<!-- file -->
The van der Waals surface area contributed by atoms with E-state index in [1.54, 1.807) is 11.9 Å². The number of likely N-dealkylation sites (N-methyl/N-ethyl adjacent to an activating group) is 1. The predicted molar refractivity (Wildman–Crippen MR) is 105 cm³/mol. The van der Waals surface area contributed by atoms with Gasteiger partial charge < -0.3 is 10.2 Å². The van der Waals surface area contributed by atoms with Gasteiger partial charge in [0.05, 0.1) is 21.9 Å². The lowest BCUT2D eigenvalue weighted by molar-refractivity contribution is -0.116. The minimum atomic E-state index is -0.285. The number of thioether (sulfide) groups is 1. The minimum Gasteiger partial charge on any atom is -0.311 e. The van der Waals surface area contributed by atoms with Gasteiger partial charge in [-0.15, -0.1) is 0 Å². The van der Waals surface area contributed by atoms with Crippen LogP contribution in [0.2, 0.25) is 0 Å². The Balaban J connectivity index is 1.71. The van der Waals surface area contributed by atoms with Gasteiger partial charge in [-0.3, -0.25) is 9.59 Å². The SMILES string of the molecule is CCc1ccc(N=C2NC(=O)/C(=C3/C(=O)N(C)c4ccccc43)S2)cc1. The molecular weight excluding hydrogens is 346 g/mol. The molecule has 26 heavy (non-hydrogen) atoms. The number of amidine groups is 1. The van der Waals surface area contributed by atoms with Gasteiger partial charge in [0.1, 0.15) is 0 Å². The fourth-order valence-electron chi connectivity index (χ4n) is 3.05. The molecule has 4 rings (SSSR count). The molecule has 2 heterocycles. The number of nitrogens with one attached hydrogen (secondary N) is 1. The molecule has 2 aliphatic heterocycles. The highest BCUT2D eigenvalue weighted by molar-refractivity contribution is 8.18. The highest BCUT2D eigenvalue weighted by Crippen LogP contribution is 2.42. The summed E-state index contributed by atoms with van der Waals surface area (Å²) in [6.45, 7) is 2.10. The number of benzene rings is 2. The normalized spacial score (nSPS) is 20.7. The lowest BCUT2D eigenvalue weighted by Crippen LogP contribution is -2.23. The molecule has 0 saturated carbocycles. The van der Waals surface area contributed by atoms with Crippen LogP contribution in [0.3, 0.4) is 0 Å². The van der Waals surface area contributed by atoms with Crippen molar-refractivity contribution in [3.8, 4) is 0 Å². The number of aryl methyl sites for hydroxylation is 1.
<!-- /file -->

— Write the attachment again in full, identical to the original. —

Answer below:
The van der Waals surface area contributed by atoms with E-state index in [1.54, 1.807) is 11.9 Å². The number of likely N-dealkylation sites (N-methyl/N-ethyl adjacent to an activating group) is 1. The predicted molar refractivity (Wildman–Crippen MR) is 105 cm³/mol. The van der Waals surface area contributed by atoms with Gasteiger partial charge < -0.3 is 10.2 Å². The van der Waals surface area contributed by atoms with Gasteiger partial charge in [0.05, 0.1) is 21.9 Å². The lowest BCUT2D eigenvalue weighted by molar-refractivity contribution is -0.116. The minimum atomic E-state index is -0.285. The number of thioether (sulfide) groups is 1. The minimum Gasteiger partial charge on any atom is -0.311 e. The van der Waals surface area contributed by atoms with Gasteiger partial charge in [-0.15, -0.1) is 0 Å². The van der Waals surface area contributed by atoms with Crippen LogP contribution in [0.2, 0.25) is 0 Å². The Balaban J connectivity index is 1.71. The van der Waals surface area contributed by atoms with Gasteiger partial charge in [-0.3, -0.25) is 9.59 Å². The SMILES string of the molecule is CCc1ccc(N=C2NC(=O)/C(=C3/C(=O)N(C)c4ccccc43)S2)cc1. The molecular weight excluding hydrogens is 346 g/mol. The molecule has 26 heavy (non-hydrogen) atoms. The number of amidine groups is 1. The van der Waals surface area contributed by atoms with Gasteiger partial charge in [0.1, 0.15) is 0 Å². The fourth-order valence-electron chi connectivity index (χ4n) is 3.05. The molecule has 4 rings (SSSR count). The molecule has 2 heterocycles. The number of nitrogens with one attached hydrogen (secondary N) is 1. The molecule has 2 aliphatic heterocycles. The highest BCUT2D eigenvalue weighted by molar-refractivity contribution is 8.18. The highest BCUT2D eigenvalue weighted by Crippen LogP contribution is 2.42. The summed E-state index contributed by atoms with van der Waals surface area (Å²) in [6.45, 7) is 2.10. The number of benzene rings is 2. The normalized spacial score (nSPS) is 20.7. The lowest BCUT2D eigenvalue weighted by Crippen LogP contribution is -2.23. The molecule has 0 saturated carbocycles. The van der Waals surface area contributed by atoms with Crippen LogP contribution in [0.3, 0.4) is 0 Å². The van der Waals surface area contributed by atoms with Crippen molar-refractivity contribution in [3.8, 4) is 0 Å². The number of aryl methyl sites for hydroxylation is 1.